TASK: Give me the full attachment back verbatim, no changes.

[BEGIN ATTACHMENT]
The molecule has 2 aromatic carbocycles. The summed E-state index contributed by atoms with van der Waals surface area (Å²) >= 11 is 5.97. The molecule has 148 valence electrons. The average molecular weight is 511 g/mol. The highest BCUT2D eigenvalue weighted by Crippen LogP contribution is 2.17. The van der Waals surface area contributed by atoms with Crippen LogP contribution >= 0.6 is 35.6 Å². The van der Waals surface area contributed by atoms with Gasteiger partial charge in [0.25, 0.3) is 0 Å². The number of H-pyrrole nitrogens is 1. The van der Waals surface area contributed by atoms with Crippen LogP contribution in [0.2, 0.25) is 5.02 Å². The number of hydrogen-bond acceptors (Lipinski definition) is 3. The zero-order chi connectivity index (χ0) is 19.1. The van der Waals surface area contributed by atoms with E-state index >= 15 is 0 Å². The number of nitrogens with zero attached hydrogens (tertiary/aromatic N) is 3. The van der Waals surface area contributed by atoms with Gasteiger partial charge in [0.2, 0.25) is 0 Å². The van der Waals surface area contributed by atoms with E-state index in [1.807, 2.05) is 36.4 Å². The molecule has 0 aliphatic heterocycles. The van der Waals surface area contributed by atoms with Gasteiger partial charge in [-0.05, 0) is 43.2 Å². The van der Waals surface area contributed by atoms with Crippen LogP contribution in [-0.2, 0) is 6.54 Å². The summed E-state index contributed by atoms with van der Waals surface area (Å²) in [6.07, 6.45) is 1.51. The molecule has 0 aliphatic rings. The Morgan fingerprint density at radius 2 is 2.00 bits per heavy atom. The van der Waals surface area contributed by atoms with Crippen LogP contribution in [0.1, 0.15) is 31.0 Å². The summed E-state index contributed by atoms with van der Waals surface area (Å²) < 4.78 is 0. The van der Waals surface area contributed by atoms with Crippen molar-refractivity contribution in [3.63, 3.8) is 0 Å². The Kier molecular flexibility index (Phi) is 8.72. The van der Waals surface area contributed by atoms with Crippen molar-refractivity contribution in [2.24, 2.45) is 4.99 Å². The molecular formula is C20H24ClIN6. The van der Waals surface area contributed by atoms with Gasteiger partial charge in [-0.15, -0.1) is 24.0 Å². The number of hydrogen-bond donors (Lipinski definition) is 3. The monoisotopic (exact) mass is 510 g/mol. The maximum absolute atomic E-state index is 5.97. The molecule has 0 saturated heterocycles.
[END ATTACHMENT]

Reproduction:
The molecule has 2 aromatic carbocycles. The summed E-state index contributed by atoms with van der Waals surface area (Å²) >= 11 is 5.97. The molecule has 148 valence electrons. The average molecular weight is 511 g/mol. The highest BCUT2D eigenvalue weighted by Crippen LogP contribution is 2.17. The van der Waals surface area contributed by atoms with Crippen LogP contribution >= 0.6 is 35.6 Å². The van der Waals surface area contributed by atoms with Gasteiger partial charge in [0.25, 0.3) is 0 Å². The number of H-pyrrole nitrogens is 1. The van der Waals surface area contributed by atoms with Crippen LogP contribution in [0.2, 0.25) is 5.02 Å². The number of hydrogen-bond acceptors (Lipinski definition) is 3. The zero-order chi connectivity index (χ0) is 19.1. The van der Waals surface area contributed by atoms with E-state index >= 15 is 0 Å². The number of nitrogens with zero attached hydrogens (tertiary/aromatic N) is 3. The van der Waals surface area contributed by atoms with Gasteiger partial charge in [0.2, 0.25) is 0 Å². The van der Waals surface area contributed by atoms with E-state index in [1.807, 2.05) is 36.4 Å². The molecule has 0 aliphatic heterocycles. The van der Waals surface area contributed by atoms with Gasteiger partial charge in [-0.05, 0) is 43.2 Å². The van der Waals surface area contributed by atoms with Crippen LogP contribution in [-0.2, 0) is 6.54 Å². The summed E-state index contributed by atoms with van der Waals surface area (Å²) in [6.07, 6.45) is 1.51. The molecule has 0 aliphatic rings. The Morgan fingerprint density at radius 2 is 2.00 bits per heavy atom. The van der Waals surface area contributed by atoms with Crippen LogP contribution in [0.1, 0.15) is 31.0 Å². The summed E-state index contributed by atoms with van der Waals surface area (Å²) < 4.78 is 0. The van der Waals surface area contributed by atoms with Crippen molar-refractivity contribution in [3.63, 3.8) is 0 Å². The Kier molecular flexibility index (Phi) is 8.72. The van der Waals surface area contributed by atoms with Crippen molar-refractivity contribution in [2.24, 2.45) is 4.99 Å². The molecular formula is C20H24ClIN6. The van der Waals surface area contributed by atoms with Gasteiger partial charge in [-0.15, -0.1) is 24.0 Å². The number of hydrogen-bond donors (Lipinski definition) is 3. The monoisotopic (exact) mass is 510 g/mol. The maximum absolute atomic E-state index is 5.97. The molecule has 0 saturated heterocycles.